It is quite easy to implement multigrid on a rectangular grid but what about an non-rectangular?How to coarse a non-rectangular grid and apply multigrid(assume an easy non-rectangular grid capital letter L)?What about more complicated geometries?


The catch here is that refining a mesh is easy/mechanical, but coarsening really isn't. So think about the problem from the other direction: mesh your problem as coarsely as possible, just enough to capture the (geometrical) features of the domain. This mesh is probably not fine enough to accurately represent the solution, but would be if you refined it globally a few times.

If you keep track of the node/element relationships between these different refinements, then you've got the basic ingredients of multigrid: the mesh that you'd like to solve (the finest one), and a sequence/hierarchy of nested grids back to a very coarse one (with sufficiently few DoF's that it can be solved easily).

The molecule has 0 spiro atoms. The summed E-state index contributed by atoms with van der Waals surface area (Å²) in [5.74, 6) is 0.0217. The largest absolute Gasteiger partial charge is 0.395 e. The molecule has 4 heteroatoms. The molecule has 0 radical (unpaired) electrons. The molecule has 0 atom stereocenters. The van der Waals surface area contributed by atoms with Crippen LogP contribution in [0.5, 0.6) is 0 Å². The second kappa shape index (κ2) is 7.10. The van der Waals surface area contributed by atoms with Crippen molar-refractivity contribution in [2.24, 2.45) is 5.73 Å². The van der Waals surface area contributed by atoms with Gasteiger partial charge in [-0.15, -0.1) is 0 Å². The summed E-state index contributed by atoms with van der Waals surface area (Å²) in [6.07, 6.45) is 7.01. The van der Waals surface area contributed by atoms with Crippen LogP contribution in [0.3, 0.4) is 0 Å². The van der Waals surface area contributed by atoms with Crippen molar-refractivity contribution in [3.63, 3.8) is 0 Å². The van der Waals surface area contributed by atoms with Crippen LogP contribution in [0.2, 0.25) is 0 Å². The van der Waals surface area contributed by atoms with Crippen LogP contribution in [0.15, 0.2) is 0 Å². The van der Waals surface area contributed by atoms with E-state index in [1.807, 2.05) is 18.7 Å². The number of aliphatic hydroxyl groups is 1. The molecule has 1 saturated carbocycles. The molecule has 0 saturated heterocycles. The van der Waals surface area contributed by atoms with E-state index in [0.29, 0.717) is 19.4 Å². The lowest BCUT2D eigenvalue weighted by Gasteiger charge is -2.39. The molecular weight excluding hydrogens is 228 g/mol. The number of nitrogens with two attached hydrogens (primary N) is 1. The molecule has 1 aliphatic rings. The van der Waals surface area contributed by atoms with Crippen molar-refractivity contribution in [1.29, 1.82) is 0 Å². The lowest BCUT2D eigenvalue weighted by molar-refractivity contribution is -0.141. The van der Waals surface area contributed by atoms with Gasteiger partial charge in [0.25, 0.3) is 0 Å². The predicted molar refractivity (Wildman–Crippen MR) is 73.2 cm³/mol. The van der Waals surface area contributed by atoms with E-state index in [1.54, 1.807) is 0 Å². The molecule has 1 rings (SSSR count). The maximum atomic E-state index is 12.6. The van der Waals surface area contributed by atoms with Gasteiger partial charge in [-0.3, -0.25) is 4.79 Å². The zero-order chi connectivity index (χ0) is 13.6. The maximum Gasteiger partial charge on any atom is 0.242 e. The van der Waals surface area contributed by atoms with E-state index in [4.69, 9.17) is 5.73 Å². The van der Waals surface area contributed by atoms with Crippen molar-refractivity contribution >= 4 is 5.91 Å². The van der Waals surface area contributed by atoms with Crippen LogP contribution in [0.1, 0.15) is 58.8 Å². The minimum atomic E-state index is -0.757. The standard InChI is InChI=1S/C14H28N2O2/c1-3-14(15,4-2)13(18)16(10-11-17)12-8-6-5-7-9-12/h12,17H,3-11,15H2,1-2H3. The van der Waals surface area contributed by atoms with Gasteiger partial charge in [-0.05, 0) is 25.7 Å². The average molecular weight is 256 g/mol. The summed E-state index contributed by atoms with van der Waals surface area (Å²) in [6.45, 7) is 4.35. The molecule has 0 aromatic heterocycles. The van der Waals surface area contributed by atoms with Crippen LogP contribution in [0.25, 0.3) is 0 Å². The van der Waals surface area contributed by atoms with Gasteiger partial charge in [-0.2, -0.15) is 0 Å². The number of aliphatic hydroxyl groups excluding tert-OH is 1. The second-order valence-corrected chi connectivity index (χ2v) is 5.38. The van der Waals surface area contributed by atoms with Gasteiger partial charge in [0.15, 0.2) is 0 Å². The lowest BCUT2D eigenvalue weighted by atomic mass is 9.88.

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  • $\begingroup$ There are also unstructured agglomeration algorithms that allow you to not have to limit yourself this way $\endgroup$ – EMP Nov 26 '19 at 22:41
  • $\begingroup$ In such types of domains, I would also suggest you look at the problem the other way round. Is there a coarse mesh which you can refine multiple times to achieve both, geometric correctness and high resolution? Then hierarchical hybrid grids (google) are a scalable MG approach to achieve excellent performance in extremely multi-core settings. There are also a couple of extension to this type of methods for parametric domains, etc. $\endgroup$ – Christian Waluga Nov 27 '19 at 7:32

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